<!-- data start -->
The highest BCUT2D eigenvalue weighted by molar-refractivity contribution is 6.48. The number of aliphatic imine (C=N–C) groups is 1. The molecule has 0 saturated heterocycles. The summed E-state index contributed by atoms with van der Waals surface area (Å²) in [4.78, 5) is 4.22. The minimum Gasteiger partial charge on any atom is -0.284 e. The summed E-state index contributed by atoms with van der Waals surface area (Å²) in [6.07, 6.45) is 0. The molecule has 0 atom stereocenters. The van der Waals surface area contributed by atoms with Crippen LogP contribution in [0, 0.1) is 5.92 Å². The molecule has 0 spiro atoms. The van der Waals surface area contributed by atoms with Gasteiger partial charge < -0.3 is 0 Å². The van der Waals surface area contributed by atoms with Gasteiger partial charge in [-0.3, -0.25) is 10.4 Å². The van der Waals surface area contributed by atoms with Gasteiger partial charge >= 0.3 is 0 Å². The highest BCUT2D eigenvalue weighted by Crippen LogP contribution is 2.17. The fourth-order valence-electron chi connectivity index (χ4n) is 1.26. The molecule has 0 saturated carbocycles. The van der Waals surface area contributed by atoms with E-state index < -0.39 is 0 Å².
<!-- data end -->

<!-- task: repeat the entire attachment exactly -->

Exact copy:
The highest BCUT2D eigenvalue weighted by molar-refractivity contribution is 6.48. The number of aliphatic imine (C=N–C) groups is 1. The molecule has 0 saturated heterocycles. The summed E-state index contributed by atoms with van der Waals surface area (Å²) in [4.78, 5) is 4.22. The minimum Gasteiger partial charge on any atom is -0.284 e. The summed E-state index contributed by atoms with van der Waals surface area (Å²) in [6.07, 6.45) is 0. The molecule has 0 atom stereocenters. The van der Waals surface area contributed by atoms with Crippen LogP contribution in [0, 0.1) is 5.92 Å². The molecule has 0 spiro atoms. The van der Waals surface area contributed by atoms with Gasteiger partial charge < -0.3 is 0 Å². The van der Waals surface area contributed by atoms with Gasteiger partial charge in [-0.3, -0.25) is 10.4 Å². The van der Waals surface area contributed by atoms with Gasteiger partial charge >= 0.3 is 0 Å². The highest BCUT2D eigenvalue weighted by Crippen LogP contribution is 2.17. The fourth-order valence-electron chi connectivity index (χ4n) is 1.26. The molecule has 0 saturated carbocycles. The van der Waals surface area contributed by atoms with E-state index < -0.39 is 0 Å².